MEXICO CITY Feb 15 Mexico has ordered state oil
monopoly Pemex to provide details about a controversial
multimillion dollar loan it made to its trade union, Interior
Minister Miguel Angel Osorio Chong told a Mexican newspaper.
Overhauling Pemex, which has been dogged by
allegations of corruption, is one of the government's top
priorities in 2013, and this week daily Reforma revealed details
of a 500 million peso ($39.42 million) loan the firm made to the
union in 2011.
Osorio Chong told the paper that President Enrique Pena
Nieto had ordered an explanation of that the loan, which has
been questioned by lawmakers as potentially illegal.
"Let's not get ahead of the official information, and once
we have that we will provide our own information," Osorio Chong
said. "The public deserves to know, given what's come out."
"The president has instructed (Pemex chief Emilio Lozoya) to
provide information relating to the article published," he
Any revelations of wrongdoing at Pemex, which suffered a
deadly explosion at its headquarters late last month, could
increase pressure on the company to submit to changes.
According to Pemex's loan agreement, which the company had
ordered classified for a decade, the money was given to the
union for 10 years, did not charge interest, and was used to
build homes, the paper reported.
The union's leader Carlos Romero Deschamps later defended
the loan, saying it was part of Pemex's duty to provide housing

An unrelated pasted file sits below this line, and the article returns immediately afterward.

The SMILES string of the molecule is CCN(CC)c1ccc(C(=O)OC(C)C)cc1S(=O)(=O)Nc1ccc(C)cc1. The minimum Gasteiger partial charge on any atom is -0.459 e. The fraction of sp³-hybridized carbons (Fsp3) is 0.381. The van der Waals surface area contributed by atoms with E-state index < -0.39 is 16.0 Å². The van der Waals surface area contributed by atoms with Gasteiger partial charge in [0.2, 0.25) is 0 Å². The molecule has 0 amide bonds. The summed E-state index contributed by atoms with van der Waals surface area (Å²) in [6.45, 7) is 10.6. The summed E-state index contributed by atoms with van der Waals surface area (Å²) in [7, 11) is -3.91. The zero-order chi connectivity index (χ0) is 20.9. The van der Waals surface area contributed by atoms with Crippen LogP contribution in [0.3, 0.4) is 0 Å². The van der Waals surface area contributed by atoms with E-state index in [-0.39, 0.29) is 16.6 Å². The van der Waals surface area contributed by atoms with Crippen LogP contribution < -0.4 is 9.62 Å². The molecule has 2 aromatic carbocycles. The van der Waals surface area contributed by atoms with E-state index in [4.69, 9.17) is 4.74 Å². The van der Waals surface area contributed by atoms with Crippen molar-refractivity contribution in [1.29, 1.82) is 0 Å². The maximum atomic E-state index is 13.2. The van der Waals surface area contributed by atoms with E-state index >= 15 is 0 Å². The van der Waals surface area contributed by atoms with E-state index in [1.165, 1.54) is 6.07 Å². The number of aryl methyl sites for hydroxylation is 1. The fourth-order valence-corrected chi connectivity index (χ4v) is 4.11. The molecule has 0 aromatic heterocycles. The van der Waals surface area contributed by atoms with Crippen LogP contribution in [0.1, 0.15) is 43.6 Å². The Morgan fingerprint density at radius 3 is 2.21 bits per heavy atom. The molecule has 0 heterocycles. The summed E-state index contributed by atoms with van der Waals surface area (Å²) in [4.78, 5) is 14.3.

for its workers.
However, Reforma said Pemex had not reported any such
housing project when it published the story this week.
Pena Nieto, a member of the Institutional Revolutionary
Party (PRI), has pledged to shake up Pemex, whose oil output has
slumped to less than 2.6 million barrels per day from 3.4
million bpd in 2004, and open it up to more private investment.
But this is no easy task as the company has been a symbol of
Mexican self-sufficiency since the PRI nationalized the oil
industry in 1938, and past attempts at reform have foundered.
The union has had to face down scandals in the past, notably
during the 2000 presidential election, when it was accused of
embezzling some $200 million from Pemex and funneling it into
the PRI's ultimately unsuccessful campaign.
The most serious charges in the row dubbed "Pemexgate" were
dropped in 2003 but detractors still accuse union leaders of
siphoning off cash and using Pemex contracts for their own gain.